The Sick and Widespread Nature of Prejudice

On Sunday, Justin preached a standalone sermon from Ephesians 2 and 3, connecting the multi-faceted wisdom of God (Ephesians 3:10) with the diverse unity described in the previous verses. The sermon addressed what is known as “racism”. But as Justin pointed out, the idea of multiple “races” existing other the human race is a social construct and not a biblical or even biological fact. Probably the most hard-hitting point for me was that this issue of prejudice is not just white versus black, because even within black communities or white communities, everyone has poisonous presuppositions about others within their own ethnicity. The problem runs deeper. The problem is pride. The problem is sin.

I’ve been thinking about what this means for me and others like me. I love ethnic diversity—and hope that in fifty years the Henchey bloodline is colorful, brimming with bi-racial marriages and interethnic adoption—and I don’t know if “racism” is something I struggle with. But, boy, do I struggle with prejudice. I think all of us—especially if we are accustomed to a middle-class lifestyle—might really struggle more than we realize to see all people as people.

This is how prejudice manifests itself in my life: Walmart. We moved to a different town a couple months ago, and one of the first things I noticed as I grew accustomed to local shopping was the differences in demographics of people here than those in deep suburbia. There’s a popular website in which contributors post pictures of odd-looking people they spotted at Walmart (almost never to the subject’s knowledge). Visitors to the popular site actually revel in the humorously outrageous ways that some people dress or look when they go to Walmart. Suffice to say, I think a large majority of those pictures could have been taken at my Walmart. Almost everyone has bad teeth, bad hair, and bad clothes… it’s not exactly a picture of “classiness.”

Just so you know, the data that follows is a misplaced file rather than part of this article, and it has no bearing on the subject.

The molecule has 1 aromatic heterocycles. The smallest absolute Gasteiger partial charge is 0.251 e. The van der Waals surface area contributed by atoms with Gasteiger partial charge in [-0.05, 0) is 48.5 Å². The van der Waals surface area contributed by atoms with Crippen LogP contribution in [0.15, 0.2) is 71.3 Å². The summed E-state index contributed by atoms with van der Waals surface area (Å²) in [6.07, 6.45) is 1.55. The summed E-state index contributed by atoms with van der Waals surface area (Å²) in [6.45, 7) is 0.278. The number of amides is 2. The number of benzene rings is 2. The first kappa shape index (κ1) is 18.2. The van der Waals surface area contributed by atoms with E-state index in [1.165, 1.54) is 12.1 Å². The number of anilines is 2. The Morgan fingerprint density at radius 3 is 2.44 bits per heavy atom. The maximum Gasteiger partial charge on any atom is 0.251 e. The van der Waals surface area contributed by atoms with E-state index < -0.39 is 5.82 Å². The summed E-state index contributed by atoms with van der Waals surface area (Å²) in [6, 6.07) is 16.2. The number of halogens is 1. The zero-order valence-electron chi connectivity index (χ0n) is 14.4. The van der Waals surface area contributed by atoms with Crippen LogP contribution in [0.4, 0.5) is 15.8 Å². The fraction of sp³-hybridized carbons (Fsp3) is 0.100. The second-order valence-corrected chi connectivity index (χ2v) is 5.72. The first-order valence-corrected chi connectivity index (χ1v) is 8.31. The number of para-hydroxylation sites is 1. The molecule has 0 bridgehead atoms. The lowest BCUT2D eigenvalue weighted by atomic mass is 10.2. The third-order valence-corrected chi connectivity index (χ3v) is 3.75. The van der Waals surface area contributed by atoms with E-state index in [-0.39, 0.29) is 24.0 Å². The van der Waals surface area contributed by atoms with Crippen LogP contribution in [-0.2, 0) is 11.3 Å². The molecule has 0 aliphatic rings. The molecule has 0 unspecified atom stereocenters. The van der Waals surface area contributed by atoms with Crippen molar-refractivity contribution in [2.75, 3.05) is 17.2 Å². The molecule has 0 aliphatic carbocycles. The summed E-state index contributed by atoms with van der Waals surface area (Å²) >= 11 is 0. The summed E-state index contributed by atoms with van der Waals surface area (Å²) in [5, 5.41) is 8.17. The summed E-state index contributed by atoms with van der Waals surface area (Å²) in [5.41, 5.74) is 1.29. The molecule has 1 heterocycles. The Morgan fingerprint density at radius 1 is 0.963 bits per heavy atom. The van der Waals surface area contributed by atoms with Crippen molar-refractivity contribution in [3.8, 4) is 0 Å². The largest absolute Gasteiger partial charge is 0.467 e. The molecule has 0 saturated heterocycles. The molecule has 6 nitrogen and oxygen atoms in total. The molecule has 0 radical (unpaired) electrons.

But look at all the places my thoughts went in that moment. I exalted myself over all my fellow shoppers, mentally dehumanizing them because they looked and probably acted different. “Did you just hear that lady yell at her kids!?,” I might whisper to my husband as we pass a frazzled woman in Aisle 9. “Seriously!? These people are crazy!” I’ve surely exclaimed, as someone’s bike rides in front of my moving car in the parking lot. I can be so quick to say things like, “I don’t think that guy was ‘all there’.” “I have never seen a larger person in my life,” I might mutter, wide-eyed, after passing a shockingly overweight man.